The foregoing detailed description has been given for clearness of understanding only, and no unnecessary limitations should be understood therefrom, as modifications will be obvious to those skilled in the art.

What is claimed is:

1. A broadband unidirectional antenna comprising an array of substantially coplanar and parallel dipoles of progressively increasing length and spacing in side-byside relationship, the ratio of the lengths of any two adjacent dipoles being given by the formula where L is the length of any intermediate dipole in the array, L n+1 is the length of the adjacent smaller dipole and 'r is a constant having a value less than 1, the spacing between said dipoles being given by the formula where AS is the spacing between the dipole having the length L and the adjacent larger dipole, AS is the spacing between the dipole having the length L and the adjacent smaller dipole, and 1- has the significance previously assigned, said dipoles being fed in series by a common feeder which alternates in phase between successive dipoles.

2. The array of claim 1 which is symmetrical about a line passing through the midpoint of each dipole in the array.

3. A broadband unidirectional antenna comprising an array of a plurality of substantially coplanar and parallel dipoles of progressively increasing length in side-by-side relationship, the ends of said dipoles falling on a V-shaped line forming an angle a at its vertex, the ratio of the lengths of any pair of adjacent dipoles being given by the formula where L is the length of the longer dipole of the pair, L is the length of the shorter dipole, and 7' is a constant having a value less than 1, the dipoles in said array being fed in series by a common feeder which alternates 180 in phase between successive dipoles.

4. The antenna of claim 3 in which the angle 06 has a value between about 20 and 100 and the constant T has a value between about 0.8 and 0.95.

5. The antenna of claim 3 in which said feeder is a balanced line which twists 180 between the connections to successive dipoles.

6. A broadband unidirectional antenna comprising a balanced feeder line consisting of two closely spaced, straight and parallel conductors, a plurality of dipoles each consisting of two dipole elements, one of which elements is connected to one of said conductors, the other element being connected directly opposite the first to the other of said conductors, the elements of any dipole extending in opposite directions perpendicular to the plane determined by said conductors, consecutive dipole elements on each of said conductors extending in opposite directions, the ratio of the lengths of the elements in any two adjacent dipoles being given by the formula where AS is the spacing between the dipole having the element length l and the adjacent larger dipole, AS is the spacing between the dipole having the element length I and the adjacent smaller dipole, and 1- has the significance previously assigned.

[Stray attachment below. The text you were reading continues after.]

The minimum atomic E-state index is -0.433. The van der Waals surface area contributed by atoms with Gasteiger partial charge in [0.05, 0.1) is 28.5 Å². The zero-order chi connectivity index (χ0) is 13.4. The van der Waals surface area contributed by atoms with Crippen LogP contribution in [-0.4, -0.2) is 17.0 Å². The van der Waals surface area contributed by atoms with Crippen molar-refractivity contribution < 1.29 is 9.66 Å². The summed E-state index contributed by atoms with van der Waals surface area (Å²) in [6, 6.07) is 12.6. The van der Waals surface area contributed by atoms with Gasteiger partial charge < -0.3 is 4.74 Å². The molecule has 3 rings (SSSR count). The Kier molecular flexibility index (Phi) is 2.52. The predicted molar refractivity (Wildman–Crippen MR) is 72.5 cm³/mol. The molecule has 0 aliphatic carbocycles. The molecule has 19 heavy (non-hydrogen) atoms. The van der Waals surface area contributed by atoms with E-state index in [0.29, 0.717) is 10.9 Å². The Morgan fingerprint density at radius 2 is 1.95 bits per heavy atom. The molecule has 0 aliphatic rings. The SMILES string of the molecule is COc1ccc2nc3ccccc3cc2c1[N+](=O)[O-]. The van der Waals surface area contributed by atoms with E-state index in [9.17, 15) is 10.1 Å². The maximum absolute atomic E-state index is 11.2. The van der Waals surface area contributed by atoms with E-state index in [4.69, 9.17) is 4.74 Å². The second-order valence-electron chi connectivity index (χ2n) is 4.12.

7. The antenna of claim 6 wherein 7- has a value of about 0.8 to 0.95.

8. The antenna of claim 6 wherein said feeder line conductors are tubular.

9. An aerial system including at least one set of parallel dipoles spaced along and substantially perpendicular to the longitudinal axis of a two-conductor balanced feeder to which the halves of the dipoles are connected at their inner ends, said dipoles being of different electrical lengths increasing substantially logarithmically from the connected end of the feeder to the other end and the dipole feeder connections being crossed over one another between adjacent dipoles, the spacings between which also increase substantially logarithmically from said connected end to the other end.

10. An antenna system for wide-band use comprising a plurality of substantially parallel conducting dipole elements arranged in substantially collinear pairs, the opposite dipole elements of each pair constituting dipole halves, a two-conductor balanced feeder having one conductor connected to each of said elements at substantially the inner end thereof, each of said dipole halves in a pair being connected to a different feeder conductor, adjacent dipole elements being reversely connected to different conductors of the feeder, said dipole elements being selectively spaced along and substantially perpendicular to said feeder, the elements of each pair being of substantially equal length, adjacent dipole elements of different pairs differing in length with respect to each other by a substantially constant scale factor, the selective spacings between adjacent dipoles generally decreasing from one end of the feeder to the other with the greatest spacing being between the longest dipoles, and means to connect the feeder to an external circuit at substantially the location of the smallest of the dipole elements.